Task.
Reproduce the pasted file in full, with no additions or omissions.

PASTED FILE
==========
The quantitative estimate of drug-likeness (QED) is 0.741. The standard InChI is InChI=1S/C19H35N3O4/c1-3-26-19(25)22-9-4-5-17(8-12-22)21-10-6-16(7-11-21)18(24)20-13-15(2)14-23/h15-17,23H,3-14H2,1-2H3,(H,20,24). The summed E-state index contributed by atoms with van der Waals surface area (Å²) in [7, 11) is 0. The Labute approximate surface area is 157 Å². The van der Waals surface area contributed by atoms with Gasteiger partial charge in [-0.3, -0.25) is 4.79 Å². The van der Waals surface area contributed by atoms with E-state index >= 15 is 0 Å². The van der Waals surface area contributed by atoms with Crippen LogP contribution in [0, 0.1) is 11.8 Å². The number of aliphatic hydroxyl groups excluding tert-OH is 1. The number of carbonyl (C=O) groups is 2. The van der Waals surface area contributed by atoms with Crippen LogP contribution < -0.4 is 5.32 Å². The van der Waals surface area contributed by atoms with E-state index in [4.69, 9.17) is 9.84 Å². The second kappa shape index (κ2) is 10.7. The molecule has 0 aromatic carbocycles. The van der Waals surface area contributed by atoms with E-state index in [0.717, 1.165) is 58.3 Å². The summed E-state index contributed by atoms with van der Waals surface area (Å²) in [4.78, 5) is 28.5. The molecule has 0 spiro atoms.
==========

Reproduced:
The quantitative estimate of drug-likeness (QED) is 0.741. The standard InChI is InChI=1S/C19H35N3O4/c1-3-26-19(25)22-9-4-5-17(8-12-22)21-10-6-16(7-11-21)18(24)20-13-15(2)14-23/h15-17,23H,3-14H2,1-2H3,(H,20,24). The summed E-state index contributed by atoms with van der Waals surface area (Å²) in [7, 11) is 0. The Labute approximate surface area is 157 Å². The van der Waals surface area contributed by atoms with Gasteiger partial charge in [-0.3, -0.25) is 4.79 Å². The van der Waals surface area contributed by atoms with E-state index >= 15 is 0 Å². The van der Waals surface area contributed by atoms with Crippen LogP contribution in [0, 0.1) is 11.8 Å². The number of aliphatic hydroxyl groups excluding tert-OH is 1. The number of carbonyl (C=O) groups is 2. The van der Waals surface area contributed by atoms with Crippen LogP contribution < -0.4 is 5.32 Å². The van der Waals surface area contributed by atoms with E-state index in [4.69, 9.17) is 9.84 Å². The second kappa shape index (κ2) is 10.7. The molecule has 0 aromatic carbocycles. The van der Waals surface area contributed by atoms with E-state index in [0.717, 1.165) is 58.3 Å². The summed E-state index contributed by atoms with van der Waals surface area (Å²) in [4.78, 5) is 28.5. The molecule has 0 spiro atoms.